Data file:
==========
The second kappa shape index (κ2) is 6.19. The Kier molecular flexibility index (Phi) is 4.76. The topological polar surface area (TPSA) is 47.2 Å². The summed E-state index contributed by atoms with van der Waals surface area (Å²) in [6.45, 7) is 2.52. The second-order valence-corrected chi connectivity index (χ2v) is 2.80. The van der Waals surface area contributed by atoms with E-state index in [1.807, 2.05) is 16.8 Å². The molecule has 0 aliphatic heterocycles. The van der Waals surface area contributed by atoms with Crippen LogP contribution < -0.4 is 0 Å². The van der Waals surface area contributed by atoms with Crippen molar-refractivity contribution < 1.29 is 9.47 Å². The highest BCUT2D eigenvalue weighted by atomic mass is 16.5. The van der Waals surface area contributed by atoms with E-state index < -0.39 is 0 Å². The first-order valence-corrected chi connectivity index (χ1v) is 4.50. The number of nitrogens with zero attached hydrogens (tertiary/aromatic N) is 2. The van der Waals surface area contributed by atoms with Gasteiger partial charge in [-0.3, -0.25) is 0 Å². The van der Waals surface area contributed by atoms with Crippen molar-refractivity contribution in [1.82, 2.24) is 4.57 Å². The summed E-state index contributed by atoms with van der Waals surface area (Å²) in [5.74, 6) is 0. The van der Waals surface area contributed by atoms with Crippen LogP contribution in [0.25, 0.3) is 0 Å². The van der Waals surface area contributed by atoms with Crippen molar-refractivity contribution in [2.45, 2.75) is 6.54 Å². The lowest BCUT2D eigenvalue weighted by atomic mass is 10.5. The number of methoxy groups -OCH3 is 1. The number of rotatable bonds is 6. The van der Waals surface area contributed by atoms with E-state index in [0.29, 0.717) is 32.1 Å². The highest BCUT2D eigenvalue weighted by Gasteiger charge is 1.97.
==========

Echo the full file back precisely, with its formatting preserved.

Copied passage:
The second kappa shape index (κ2) is 6.19. The Kier molecular flexibility index (Phi) is 4.76. The topological polar surface area (TPSA) is 47.2 Å². The summed E-state index contributed by atoms with van der Waals surface area (Å²) in [6.45, 7) is 2.52. The second-order valence-corrected chi connectivity index (χ2v) is 2.80. The van der Waals surface area contributed by atoms with E-state index in [1.807, 2.05) is 16.8 Å². The molecule has 0 aliphatic heterocycles. The van der Waals surface area contributed by atoms with Crippen LogP contribution < -0.4 is 0 Å². The van der Waals surface area contributed by atoms with Crippen molar-refractivity contribution < 1.29 is 9.47 Å². The highest BCUT2D eigenvalue weighted by atomic mass is 16.5. The van der Waals surface area contributed by atoms with E-state index < -0.39 is 0 Å². The first-order valence-corrected chi connectivity index (χ1v) is 4.50. The number of nitrogens with zero attached hydrogens (tertiary/aromatic N) is 2. The van der Waals surface area contributed by atoms with Gasteiger partial charge in [-0.3, -0.25) is 0 Å². The van der Waals surface area contributed by atoms with Crippen molar-refractivity contribution in [1.82, 2.24) is 4.57 Å². The summed E-state index contributed by atoms with van der Waals surface area (Å²) in [5.74, 6) is 0. The van der Waals surface area contributed by atoms with Crippen LogP contribution in [0.25, 0.3) is 0 Å². The van der Waals surface area contributed by atoms with Crippen molar-refractivity contribution in [2.45, 2.75) is 6.54 Å². The lowest BCUT2D eigenvalue weighted by atomic mass is 10.5. The number of methoxy groups -OCH3 is 1. The number of rotatable bonds is 6. The van der Waals surface area contributed by atoms with E-state index in [0.29, 0.717) is 32.1 Å². The highest BCUT2D eigenvalue weighted by Gasteiger charge is 1.97.